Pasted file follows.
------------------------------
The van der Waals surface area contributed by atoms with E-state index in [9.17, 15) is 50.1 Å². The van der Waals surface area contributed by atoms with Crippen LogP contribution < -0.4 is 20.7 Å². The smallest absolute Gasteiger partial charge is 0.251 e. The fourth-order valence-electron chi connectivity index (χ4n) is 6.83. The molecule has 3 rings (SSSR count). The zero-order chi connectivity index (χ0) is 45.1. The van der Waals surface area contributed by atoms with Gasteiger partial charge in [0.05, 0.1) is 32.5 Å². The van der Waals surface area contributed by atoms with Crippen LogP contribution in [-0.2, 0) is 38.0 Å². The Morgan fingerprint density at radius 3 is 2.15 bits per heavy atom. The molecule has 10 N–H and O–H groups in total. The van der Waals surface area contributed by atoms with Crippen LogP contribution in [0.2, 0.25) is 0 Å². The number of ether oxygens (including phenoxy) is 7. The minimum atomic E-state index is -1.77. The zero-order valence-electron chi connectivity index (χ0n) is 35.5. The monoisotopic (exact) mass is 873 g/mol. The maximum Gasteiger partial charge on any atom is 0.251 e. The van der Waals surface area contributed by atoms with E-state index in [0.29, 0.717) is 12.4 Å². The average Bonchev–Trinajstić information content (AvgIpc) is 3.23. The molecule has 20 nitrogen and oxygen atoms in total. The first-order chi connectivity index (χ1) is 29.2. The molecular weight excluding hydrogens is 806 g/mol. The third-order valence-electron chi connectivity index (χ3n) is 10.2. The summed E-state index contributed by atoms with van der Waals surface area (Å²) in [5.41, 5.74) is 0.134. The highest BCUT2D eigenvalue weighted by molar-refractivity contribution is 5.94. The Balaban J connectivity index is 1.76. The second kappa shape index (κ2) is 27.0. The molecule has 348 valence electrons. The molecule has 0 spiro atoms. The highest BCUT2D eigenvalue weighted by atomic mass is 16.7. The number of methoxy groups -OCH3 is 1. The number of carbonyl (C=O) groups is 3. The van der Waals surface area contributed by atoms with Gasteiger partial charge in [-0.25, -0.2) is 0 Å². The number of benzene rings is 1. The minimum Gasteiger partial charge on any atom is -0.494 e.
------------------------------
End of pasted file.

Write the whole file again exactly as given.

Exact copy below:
The van der Waals surface area contributed by atoms with E-state index in [9.17, 15) is 50.1 Å². The van der Waals surface area contributed by atoms with Crippen LogP contribution < -0.4 is 20.7 Å². The smallest absolute Gasteiger partial charge is 0.251 e. The fourth-order valence-electron chi connectivity index (χ4n) is 6.83. The molecule has 3 rings (SSSR count). The zero-order chi connectivity index (χ0) is 45.1. The van der Waals surface area contributed by atoms with Gasteiger partial charge in [0.05, 0.1) is 32.5 Å². The van der Waals surface area contributed by atoms with Crippen LogP contribution in [-0.2, 0) is 38.0 Å². The Morgan fingerprint density at radius 3 is 2.15 bits per heavy atom. The molecule has 10 N–H and O–H groups in total. The van der Waals surface area contributed by atoms with Crippen LogP contribution in [0.2, 0.25) is 0 Å². The number of ether oxygens (including phenoxy) is 7. The minimum atomic E-state index is -1.77. The zero-order valence-electron chi connectivity index (χ0n) is 35.5. The monoisotopic (exact) mass is 873 g/mol. The maximum Gasteiger partial charge on any atom is 0.251 e. The van der Waals surface area contributed by atoms with E-state index in [0.29, 0.717) is 12.4 Å². The average Bonchev–Trinajstić information content (AvgIpc) is 3.23. The molecule has 20 nitrogen and oxygen atoms in total. The first-order chi connectivity index (χ1) is 29.2. The molecular weight excluding hydrogens is 806 g/mol. The third-order valence-electron chi connectivity index (χ3n) is 10.2. The summed E-state index contributed by atoms with van der Waals surface area (Å²) in [5.41, 5.74) is 0.134. The highest BCUT2D eigenvalue weighted by molar-refractivity contribution is 5.94. The Balaban J connectivity index is 1.76. The second kappa shape index (κ2) is 27.0. The molecule has 348 valence electrons. The molecule has 0 spiro atoms. The highest BCUT2D eigenvalue weighted by atomic mass is 16.7. The number of methoxy groups -OCH3 is 1. The number of carbonyl (C=O) groups is 3. The van der Waals surface area contributed by atoms with Gasteiger partial charge in [-0.25, -0.2) is 0 Å². The number of benzene rings is 1. The minimum Gasteiger partial charge on any atom is -0.494 e.